How to Hook Grip a Barbell

How to Hook Grip a Barbell


A person's hand hook gripping a barbell. He's wearing thumb tape, too.

Photo: Toby Grayson (Shutterstock)

As we’ve discussed before, there are three ways to hold onto a barbell if you’re worried your grip is going to slip. You can use straps, you can face your palms in different directions (mixed grip), or you can hook grip it. A hook grip is more secure than mixed, but one thing scares many people away: the pain.

I am happy to report that, after nearly two years of olympic weightlifting (where hook grip is neither feared nor debated, but simply a part of life), I now believe that hook grip is not nearly as painful as it is reputed to be. And yes, I am the person who wrote in that earlier article that hook grip “hurts like hell.” This is partly because I’ve gotten used to it, but it’s also partly because I used to do it wrong.

Consider the bar you’re using

If you have small hands, or if you’re using a thicker bar, hook grip may be more uncomfortable—or perhaps even impossible.

This is part of the reason there are women’s bars in Olympic weightlifting: the women’s bar is 25 millimeters in diameter, to allow a more comfortable grip for smaller hands. (The men’s bar is 28 millimeters.)

The barbells in a normal gym may vary. Power bars are usually similar to a men’s Olympic bar, at 28 or 29mm. Squat bars, which you’ll usually only find in powerlifting gyms, are heavier than a typical power bar, and thicker. The thickness makes them more comfortable on the back, but it’s mainly because these bars need to hold heavy plates while being stiff enough not to bounce much. They’re often 32mm.

Deadlift bars, on the other hand, are thinner (but not quite as thin as a women’s Olympic bar) at 27mm. Deadlifts and Olympic lifts are the most common lifts where people use hook grip, so only those bars are designed with this in mind. (Some powerlifting federations use a power bar for deadlifts; others use a deadlift bar. Powerlifting does not use different bars for men and for women.)

All of this is to say: If you have trouble with hook grip, make sure you’re using the thinnest appropriate bar. I can’t hook grip on a squat bar, and I don’t even find power bars very comfortable, but I have no problem hook gripping on a women’s Olympic bar or a deadlift bar.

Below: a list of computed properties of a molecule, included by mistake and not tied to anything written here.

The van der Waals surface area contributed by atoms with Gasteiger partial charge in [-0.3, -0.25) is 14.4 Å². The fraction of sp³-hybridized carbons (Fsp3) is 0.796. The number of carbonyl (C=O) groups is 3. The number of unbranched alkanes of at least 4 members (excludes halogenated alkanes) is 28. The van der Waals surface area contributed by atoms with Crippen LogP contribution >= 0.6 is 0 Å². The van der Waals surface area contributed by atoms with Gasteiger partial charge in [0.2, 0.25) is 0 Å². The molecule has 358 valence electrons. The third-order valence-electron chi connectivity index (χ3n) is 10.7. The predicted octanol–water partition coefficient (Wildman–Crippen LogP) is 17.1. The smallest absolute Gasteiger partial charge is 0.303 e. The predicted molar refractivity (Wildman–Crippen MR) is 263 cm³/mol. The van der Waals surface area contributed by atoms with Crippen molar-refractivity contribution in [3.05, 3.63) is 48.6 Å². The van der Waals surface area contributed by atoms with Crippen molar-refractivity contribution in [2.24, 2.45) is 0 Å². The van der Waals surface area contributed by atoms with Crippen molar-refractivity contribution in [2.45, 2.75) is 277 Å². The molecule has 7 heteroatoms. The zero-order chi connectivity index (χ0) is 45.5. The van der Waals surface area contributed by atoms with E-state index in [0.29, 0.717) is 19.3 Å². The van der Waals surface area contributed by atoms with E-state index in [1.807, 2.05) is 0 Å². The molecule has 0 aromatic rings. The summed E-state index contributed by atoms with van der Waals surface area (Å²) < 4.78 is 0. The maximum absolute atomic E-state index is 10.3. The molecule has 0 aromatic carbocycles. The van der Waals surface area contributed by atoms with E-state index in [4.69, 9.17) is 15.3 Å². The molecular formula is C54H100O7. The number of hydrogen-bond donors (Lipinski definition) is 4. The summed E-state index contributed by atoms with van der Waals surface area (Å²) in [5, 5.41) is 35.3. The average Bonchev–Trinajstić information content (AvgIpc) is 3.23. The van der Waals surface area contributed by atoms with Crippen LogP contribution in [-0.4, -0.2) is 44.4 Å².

Lay your thumb so it is parallel to the bar

A common mistake—and a thing that makes hook grip hurt a lot more than it needs to—is placing your thumb on the bar incorrectly.

hand on barbell, showing placement of thumb

Here’s where I place my thumb in the hook grip. After setting my thumb in place under my middle finger, I’ll wrap the rest of my fingers comfortably around the bar.
Photo: Beth Skwarecki

Don’t think of your thumb as wrapping underneath the bar; it’s not like a pincer opposing your fingers.

Instead, lay the last joint of your thumb along the bar, parallel to its length. When you grasp the bar, your thumbnail should be in contact with your middle finger, somewhere between your middle finger’s last and second-to-last joints.

The exact point of contact will depend on your body proportions, but the thing I’m trying to stress is that you should not try to jam your thumb under as many fingers as possible, nor should you try to wrap it deeply around the bar. If you get a pain in the knuckle where your thumb meets your palm, this is likely what you’re doing wrong.

Practice

Even if you do everything right, your first deadlift with hook grip might be painful, or at least uncomfortable. But if you’re using an appropriate bar and gripping it correctly, the discomfort will be short lived.

If any pain, bruises, or calluses develop, they should be mild and occur in a roughly parallel to the length of your thumb, and on the side of your thumb rather than in the middle of the thumb pad or on the knuckle.

Thumb tape can help a bit; wrap athletic tape around your thumb, skipping the thumb joint, or use an elastic thumb tape around the whole thumb. This provides a bit of compression so the pressure doesn’t hurt as much, and it can also be more comfortable so the knurling on the barbell doesn’t dig into your thumbs as much.

As you’re getting used to hook grip, use it on as many lifts as you can—but it’s okay if you don’t use it on every lift. For example, you might warm up for deadlifts by using hook grip on the lighter sets, and then use mixed grip or straps for most of your working sets. When it’s time to pull a heavy single, you might want to use hook grip for just that rep. Over time, you’ll be able to handle more. That said, even experienced lifters will often use straps for high-rep sets.



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